Nellie was laid to rest one, October afternoon. She was eight years of age when complications from HIV/AIDS robbed her life.
Nellie contracted HIV/AIDS from her mother’s breast-milk. When her mother died of this terrible disease, someone left her in a box outside an orphanage. She was a beautiful, vibrant, active little girl. She loved to hear Bible stories at bedtime. While serving with a team assisting in AIDS/orphans ministry, she sat on my lap as I told her stories from the Bible. When the email informed me of her passing, it stabbed my heart and caused me to implore “why?”
Why does God allow such suffering?
I witnessed first-hand the devastation of the Haiti earthquake that rocked thousands of lives. Last March, I walked among tens of thousands displaced by tribal war in South Sudan. Perhaps one man summed up the despair best when he told me, “The only thing that is trampled when two bull elephants fight is the grass between them.” I can picture today the face of the woman in New York after Hurricane Sandy, who screamed at me, “Have they forgotten us?” I am still haunted by a question asked of me by a survivor of the Japan tsunami that swept countless victims out to sea. And, I confess that each of these drove me to look upwards as I cried for God to give me answers.
Why does a good God allow such suffering?
I confess to you today that I have no answer to this deep question. The Bible dares to be honest, as it teaches us that life is not always easy and painless. God chooses not to give a definitive answer for the question of suffering. Rather than answer the question of “Why,” the Bible chooses to focus on the “Where.”
Where is God in the suffering?
God is on the side of those who suffer. We live in a fallen, sin-plagued world where disasters strike and evil lurks, but God has not abandoned us. God sent Jesus Christ into the muck of this world and declared Him to be, “Immanuel, which is translated God is with us”(Matthew 1:23). Scripture further declares of Jesus, “For we do not have a high priest who is unable to sympathize with our weaknesses” (Hebrews 4:15). God demonstrated His love and compassion for us by sending Jesus Christ, who declares, “And behold, I am with you always, to the end of the age” (Matthew 28:20). God has not promised a world without hardship and trials, but He has promised to be with us.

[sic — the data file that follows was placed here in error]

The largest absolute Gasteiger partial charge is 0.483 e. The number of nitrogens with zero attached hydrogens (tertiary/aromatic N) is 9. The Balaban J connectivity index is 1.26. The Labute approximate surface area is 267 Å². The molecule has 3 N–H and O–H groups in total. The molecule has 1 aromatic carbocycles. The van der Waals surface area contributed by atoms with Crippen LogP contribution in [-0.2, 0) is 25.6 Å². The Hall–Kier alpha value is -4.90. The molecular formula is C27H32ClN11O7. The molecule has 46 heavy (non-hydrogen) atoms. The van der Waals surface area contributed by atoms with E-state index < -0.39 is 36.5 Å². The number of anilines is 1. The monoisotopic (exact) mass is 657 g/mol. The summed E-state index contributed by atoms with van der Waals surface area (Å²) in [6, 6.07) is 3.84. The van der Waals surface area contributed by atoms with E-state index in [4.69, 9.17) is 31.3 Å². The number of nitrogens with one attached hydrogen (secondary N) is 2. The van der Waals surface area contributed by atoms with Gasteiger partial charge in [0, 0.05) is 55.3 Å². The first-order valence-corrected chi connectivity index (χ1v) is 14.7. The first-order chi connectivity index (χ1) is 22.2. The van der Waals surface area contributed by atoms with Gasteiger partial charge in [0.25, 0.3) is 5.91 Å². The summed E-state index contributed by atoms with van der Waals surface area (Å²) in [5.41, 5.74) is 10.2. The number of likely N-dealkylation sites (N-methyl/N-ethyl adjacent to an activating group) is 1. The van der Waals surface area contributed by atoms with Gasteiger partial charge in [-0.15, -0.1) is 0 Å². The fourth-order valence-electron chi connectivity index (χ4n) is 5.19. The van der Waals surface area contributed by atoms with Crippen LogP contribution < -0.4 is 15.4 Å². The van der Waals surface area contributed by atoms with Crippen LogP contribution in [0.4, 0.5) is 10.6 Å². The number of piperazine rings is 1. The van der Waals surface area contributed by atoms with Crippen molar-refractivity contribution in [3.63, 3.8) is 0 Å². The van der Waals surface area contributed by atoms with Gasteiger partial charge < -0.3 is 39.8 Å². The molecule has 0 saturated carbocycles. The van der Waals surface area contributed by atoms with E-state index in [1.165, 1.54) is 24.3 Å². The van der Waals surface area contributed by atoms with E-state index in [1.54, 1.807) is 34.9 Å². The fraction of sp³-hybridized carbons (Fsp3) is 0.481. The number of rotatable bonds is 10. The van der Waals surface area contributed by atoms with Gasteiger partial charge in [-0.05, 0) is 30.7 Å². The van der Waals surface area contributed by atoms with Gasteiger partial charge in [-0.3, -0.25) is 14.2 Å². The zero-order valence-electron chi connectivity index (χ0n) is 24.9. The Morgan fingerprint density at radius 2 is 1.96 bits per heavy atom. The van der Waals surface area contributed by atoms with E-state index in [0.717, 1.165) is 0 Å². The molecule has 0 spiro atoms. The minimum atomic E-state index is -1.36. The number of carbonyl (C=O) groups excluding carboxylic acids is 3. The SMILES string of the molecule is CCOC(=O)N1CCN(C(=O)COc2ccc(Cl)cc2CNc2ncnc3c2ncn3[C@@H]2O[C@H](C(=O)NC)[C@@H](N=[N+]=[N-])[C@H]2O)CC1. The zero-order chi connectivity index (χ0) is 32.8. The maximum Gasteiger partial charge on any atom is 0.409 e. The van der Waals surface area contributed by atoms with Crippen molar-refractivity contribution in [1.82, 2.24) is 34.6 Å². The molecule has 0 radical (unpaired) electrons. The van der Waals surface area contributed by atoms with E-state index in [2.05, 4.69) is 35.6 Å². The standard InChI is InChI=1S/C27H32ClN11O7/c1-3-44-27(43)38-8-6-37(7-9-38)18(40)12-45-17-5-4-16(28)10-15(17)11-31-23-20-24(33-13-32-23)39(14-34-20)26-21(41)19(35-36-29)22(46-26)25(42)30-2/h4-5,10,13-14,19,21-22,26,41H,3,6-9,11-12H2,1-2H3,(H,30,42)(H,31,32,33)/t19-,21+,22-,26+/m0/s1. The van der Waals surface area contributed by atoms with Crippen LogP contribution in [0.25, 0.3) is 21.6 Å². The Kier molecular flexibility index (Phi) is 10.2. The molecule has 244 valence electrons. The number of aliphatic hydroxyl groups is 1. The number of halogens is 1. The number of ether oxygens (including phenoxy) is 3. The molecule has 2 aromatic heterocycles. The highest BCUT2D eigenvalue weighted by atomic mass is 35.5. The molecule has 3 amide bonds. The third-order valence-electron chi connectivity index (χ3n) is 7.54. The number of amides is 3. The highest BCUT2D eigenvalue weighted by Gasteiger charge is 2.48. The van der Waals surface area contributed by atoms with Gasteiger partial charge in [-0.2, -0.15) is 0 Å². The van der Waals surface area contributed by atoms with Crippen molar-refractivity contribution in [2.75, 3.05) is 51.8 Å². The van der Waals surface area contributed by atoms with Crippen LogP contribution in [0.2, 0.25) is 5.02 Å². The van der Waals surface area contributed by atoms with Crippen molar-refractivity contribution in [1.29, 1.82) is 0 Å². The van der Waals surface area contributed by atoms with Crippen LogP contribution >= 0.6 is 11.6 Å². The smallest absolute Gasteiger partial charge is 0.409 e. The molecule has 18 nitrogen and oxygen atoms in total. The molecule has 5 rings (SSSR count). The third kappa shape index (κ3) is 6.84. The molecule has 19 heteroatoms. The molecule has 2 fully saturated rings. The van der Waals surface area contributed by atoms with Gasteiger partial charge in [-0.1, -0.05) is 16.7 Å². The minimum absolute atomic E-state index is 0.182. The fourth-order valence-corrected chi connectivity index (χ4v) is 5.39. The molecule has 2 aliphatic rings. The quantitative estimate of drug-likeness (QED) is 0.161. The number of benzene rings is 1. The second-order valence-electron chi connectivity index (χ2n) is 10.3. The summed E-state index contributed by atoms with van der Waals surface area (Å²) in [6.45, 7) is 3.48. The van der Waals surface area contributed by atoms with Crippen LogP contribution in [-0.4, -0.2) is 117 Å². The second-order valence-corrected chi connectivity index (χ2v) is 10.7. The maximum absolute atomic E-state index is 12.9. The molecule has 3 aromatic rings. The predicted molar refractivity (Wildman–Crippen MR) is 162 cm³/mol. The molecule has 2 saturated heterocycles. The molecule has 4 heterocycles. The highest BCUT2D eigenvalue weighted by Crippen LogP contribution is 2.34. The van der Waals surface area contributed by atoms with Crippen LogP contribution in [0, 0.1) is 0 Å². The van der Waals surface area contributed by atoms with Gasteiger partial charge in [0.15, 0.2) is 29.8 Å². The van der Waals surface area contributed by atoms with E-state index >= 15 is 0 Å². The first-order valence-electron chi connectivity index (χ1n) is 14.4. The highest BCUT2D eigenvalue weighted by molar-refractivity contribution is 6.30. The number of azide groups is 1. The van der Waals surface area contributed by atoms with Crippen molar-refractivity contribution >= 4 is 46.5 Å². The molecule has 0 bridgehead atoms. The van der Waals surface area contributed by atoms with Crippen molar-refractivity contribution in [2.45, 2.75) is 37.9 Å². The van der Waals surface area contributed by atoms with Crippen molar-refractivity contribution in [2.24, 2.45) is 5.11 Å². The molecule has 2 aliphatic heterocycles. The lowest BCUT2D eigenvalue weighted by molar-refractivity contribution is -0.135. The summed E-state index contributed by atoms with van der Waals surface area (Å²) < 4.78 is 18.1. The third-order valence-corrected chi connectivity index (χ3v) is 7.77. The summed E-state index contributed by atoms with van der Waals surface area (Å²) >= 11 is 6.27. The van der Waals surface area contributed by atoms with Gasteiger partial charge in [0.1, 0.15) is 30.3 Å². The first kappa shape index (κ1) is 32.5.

Secondly, I would encourage you that God comes to those who suffer through His church. Perhaps, our light of the church never shines brighter than when we come to those who suffer or minister to the “least of these.” If the church does its job, then people do not wonder where God is. They see him in the hands of Kentucky Baptist Disaster Relief workers. They see him in the feet of those who go to care for widows and orphans. They hear His voice as we offer compassion to the broken and discouraged. Demonstrating a Christ-like presence brings relief to broken hearts, healing for open wounds, and resurrected hope to those wrapped in despair.
Finally, I would encourage you that God is preparing a new home for those who are His. The suffering and evil of this world may wound us, but they do not have the final word. Someday, our great God will usher us into a home that He is preparing that will be safe from the enemy’s terrible hand. The Bible offers the only real hope for our suffering when it declares emphatically about a coming day when:
“God will wipe away every tear from their eyes. death will no longer exist; grief, crying, and pain will exist no longer, because the previous things have passed away.” (Revelation 21:4)